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7 articles


Boyhood movie review: time in a cinematic bottle

11 July 2014 5:46 AM, PDT

An audacious coming-of-age tale unique in the history of cinema; deeply moving and beautifully authentic. I’m “biast” (pro): I’m a fan of Richard Linklater

I’m “biast” (con): nothing

(what is this about? see my critic’s minifesto)

We’ve seen children grow up onscreen before. Ron Howard. Jodie Foster. All the Harry Potter kids. But not like this. Not in a single film. Richard Linklater had the audacious idea to shoot a story about almost the entire span of one boy’s childhood using the same actors over the course of a dozen years. Audacious because such a long production time — probably the longest ever in the history of cinema — comes with unique challenges. (The most dramatic one might be: What if one of your actors dies midway? Recasting would have ruined the beautiful authenticity the film aims for, and achieves.) Audacious because in retrospect, »

- MaryAnn Johanson

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Snowpiercer movie review: hunger train

10 July 2014 6:53 AM, PDT

Hauntingly grim, full of appalling ironies and awful truths. This is most definitely not the feel-good movie of the summer. I’m “biast” (pro): I’m a big Sf geek

I’m “biast” (con): nothing

I have not read the source material

(what is this about? see my critic’s minifesto)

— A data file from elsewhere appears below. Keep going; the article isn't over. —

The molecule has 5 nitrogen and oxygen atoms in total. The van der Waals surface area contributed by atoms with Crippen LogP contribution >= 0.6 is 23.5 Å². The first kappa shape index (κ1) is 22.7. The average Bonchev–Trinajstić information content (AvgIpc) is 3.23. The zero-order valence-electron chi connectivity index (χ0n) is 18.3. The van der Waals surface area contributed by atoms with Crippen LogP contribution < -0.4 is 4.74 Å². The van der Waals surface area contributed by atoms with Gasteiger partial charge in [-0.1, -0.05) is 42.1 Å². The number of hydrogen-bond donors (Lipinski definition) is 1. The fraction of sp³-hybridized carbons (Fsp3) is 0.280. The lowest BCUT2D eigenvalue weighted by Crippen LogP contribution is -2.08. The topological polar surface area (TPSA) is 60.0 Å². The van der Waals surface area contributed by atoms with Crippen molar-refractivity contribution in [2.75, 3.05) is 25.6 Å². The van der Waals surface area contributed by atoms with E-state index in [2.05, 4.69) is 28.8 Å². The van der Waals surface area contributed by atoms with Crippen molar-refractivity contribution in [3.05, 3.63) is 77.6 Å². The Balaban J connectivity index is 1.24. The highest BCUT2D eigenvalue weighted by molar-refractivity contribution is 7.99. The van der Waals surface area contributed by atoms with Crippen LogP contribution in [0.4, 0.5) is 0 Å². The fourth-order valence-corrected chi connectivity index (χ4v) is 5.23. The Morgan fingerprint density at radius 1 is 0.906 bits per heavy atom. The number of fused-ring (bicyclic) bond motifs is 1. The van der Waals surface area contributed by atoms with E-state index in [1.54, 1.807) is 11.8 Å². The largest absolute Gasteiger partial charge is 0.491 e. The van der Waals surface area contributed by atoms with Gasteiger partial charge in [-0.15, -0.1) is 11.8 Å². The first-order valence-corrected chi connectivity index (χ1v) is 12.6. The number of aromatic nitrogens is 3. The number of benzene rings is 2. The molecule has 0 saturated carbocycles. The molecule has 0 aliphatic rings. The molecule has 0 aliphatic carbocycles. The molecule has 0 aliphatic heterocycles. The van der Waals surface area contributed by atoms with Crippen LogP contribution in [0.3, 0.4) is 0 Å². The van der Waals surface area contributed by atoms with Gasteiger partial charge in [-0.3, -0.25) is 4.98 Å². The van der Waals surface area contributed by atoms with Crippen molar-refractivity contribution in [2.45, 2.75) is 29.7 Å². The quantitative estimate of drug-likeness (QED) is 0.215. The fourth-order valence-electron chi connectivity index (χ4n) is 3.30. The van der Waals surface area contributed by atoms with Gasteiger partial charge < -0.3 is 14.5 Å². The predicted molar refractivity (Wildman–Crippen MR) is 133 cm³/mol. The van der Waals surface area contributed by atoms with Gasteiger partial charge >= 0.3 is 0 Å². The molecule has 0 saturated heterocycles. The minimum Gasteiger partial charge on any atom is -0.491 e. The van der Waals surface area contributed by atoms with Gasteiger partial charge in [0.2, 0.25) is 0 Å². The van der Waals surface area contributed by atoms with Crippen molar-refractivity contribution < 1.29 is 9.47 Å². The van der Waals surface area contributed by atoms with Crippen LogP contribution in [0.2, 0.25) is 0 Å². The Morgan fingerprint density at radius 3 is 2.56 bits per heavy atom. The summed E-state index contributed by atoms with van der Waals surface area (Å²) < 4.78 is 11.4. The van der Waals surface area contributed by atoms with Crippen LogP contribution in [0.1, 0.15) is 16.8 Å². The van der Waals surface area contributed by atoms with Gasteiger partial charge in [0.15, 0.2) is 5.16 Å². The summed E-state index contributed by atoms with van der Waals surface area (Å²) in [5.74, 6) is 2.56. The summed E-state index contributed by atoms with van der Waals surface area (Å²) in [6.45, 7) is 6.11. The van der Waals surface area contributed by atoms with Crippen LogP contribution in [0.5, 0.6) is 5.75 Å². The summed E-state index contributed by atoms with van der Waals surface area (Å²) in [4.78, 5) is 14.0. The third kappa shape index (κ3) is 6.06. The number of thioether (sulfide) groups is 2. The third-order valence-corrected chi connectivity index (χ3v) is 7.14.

There’s a reason why Snowpiercer — which could have, theoretically, easily been a centerpiece summer film for a major Hollywood studio — is getting handled with the timid kid gloves of an arthouse release by the industry, quietly dribbling into a few cinemas here and there instead of getting a big opening-weekend push out onto three thousand screens. It’s a reason that has a lot to do with what the film has to say about human nature, hope, despotism, and a revolutionary spirit that might want to counter that despotism. What Snowpiercer is about offers too harsh »

- MaryAnn Johanson

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The State Within TV review: unknown knowns

9 July 2014 5:58 AM, PDT

A riveting BBC political thriller offering one of the most trenchant explorations yet of the sick symbiosis between big government and big business. I’m “biast” (pro): love Jason Isaacs and Ben Daniels

I’m “biast” (con): nothing

(what is this about? see my critic’s minifesto)

I wasn’t planning on writing anything about this. I only came across it on Netflix (it’s available in the U.S. and the U.K., but not Canada) because I’m crushing on Ben Daniels (just inducted into the Boyfriend Hall of Fame) and there were no Law & Order: UK reruns on at that moment and I needed a fix. And this had Jason Isaacs in it, too! Double yum.

But oh my god, now that I’ve finished all seven episodes — it’s a limited miniseries, so that’s all there will ever be — I feel like I »

- MaryAnn Johanson

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female gazing at: Ben Daniels

9 July 2014 3:55 AM, PDT

Because the tall blond ones are always my favorites.

That’s from The State Within, in which he is supersexy partly because his character is so mysterious: for most of it we suspect he might be a villain, but it’s not till near the very end that we learn what he’s actually up to.

Oh my god, with a sword:

(That’s from Merlin, apparently. Guess I’m gonna have to watch more of that.)

Oh my god, with little glasses:

Totally gorgeous:

(If you have a suggestion for someone we should female-gaze at, feel free to email me with a name or a link to a particular photo. But check to see whom we’ve already gazed at.) »